Bolsonaro believes past allocations of land to indigenous people were excessive. About 14 percent of Brazil is indigenous territory, a huge area for a relatively small population, according to the president. Brazil’s foreign minister, Ernesto Araujo, said in Washington last week that the opening of the Amazon to development is “the only way to protect the forest.”

One expert on Brazil said the plight of the Tembe people is the direct outcome of government policy. “This leads to a situation where the lawlessness of the Amazon region ... becomes such that the livelihood of the indigenous people is under a real threat. And they don’t have a lot of capacity to defend themselves,” said Monica de Bolle, a Brazil expert at the Peterson Institute for International Economics.

“These are the people who live off the land, who do substance farming. They are very much aware of the environment around it and how to maintain it because that’s how they sustain their livelihood,” said de Bolle, who recently testified before US Congress about the Amazon.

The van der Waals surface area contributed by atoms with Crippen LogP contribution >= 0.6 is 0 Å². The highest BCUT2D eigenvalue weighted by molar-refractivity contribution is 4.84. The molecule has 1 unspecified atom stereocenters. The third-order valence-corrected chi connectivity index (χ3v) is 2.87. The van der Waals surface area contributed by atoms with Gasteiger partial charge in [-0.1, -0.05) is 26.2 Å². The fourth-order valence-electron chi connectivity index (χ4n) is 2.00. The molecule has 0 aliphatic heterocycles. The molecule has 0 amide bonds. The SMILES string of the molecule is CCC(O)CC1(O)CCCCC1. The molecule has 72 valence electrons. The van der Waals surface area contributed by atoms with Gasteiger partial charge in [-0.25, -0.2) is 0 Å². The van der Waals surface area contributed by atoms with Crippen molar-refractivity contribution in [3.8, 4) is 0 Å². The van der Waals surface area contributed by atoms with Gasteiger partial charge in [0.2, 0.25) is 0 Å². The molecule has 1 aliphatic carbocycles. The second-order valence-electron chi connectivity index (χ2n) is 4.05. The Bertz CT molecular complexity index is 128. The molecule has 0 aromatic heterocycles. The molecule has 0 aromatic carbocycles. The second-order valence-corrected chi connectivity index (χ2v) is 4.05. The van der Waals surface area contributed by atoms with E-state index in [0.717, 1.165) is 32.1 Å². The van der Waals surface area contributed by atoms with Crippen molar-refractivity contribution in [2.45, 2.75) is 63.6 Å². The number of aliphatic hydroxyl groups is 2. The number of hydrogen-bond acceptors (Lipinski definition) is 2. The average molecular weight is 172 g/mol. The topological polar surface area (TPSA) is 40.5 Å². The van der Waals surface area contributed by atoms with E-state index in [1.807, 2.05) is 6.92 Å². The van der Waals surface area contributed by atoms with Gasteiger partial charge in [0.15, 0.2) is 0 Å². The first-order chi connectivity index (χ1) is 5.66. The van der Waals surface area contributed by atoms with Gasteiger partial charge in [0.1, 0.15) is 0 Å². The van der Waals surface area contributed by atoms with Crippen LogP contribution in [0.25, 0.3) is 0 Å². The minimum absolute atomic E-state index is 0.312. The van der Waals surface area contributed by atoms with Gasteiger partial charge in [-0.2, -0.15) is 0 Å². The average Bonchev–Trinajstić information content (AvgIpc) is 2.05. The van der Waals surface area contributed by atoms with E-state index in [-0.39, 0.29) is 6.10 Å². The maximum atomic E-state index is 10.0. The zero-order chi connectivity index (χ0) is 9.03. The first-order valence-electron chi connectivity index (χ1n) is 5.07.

Human Rights Watch said in a report released this week that deforestation in the Amazon “is driven largely by criminal networks that use violence and intimidation against those who try to stop them.” It blamed Brazil’s government for failing to protect the rainforest and people trying to protect it.

Those networks can “coordinate large-scale extraction, processing, and sale of timber, while deploying armed men to intimidate and, in some cases, kill those who seek to defend the forest,” Human Rights Watch said. It based its report on interviews with indigenous people and others in the Brazilian states of Para, Maranhao and Rondonia.

In Brazil’s Congress, lawmaker Edmilson Rodrigo from Para state made a call to defend the Amazon’s indigenous people, including the Tembe. “Land grabbers, miners, loggers have taken their lands and they’ve reacted by trying to protect it,” he said.
Women of the Tembe tribe said their men will suffer casualties if they get into a fight with loggers likely to have firearms. They hope an international donor can provide the men with bulletproof vests.

“Our husbands go to look out after our lands, and this is our only weapon,” said Anailde Tembe, the chieftain’s wife. She lifted a bow and a sheaf of feathered arrows.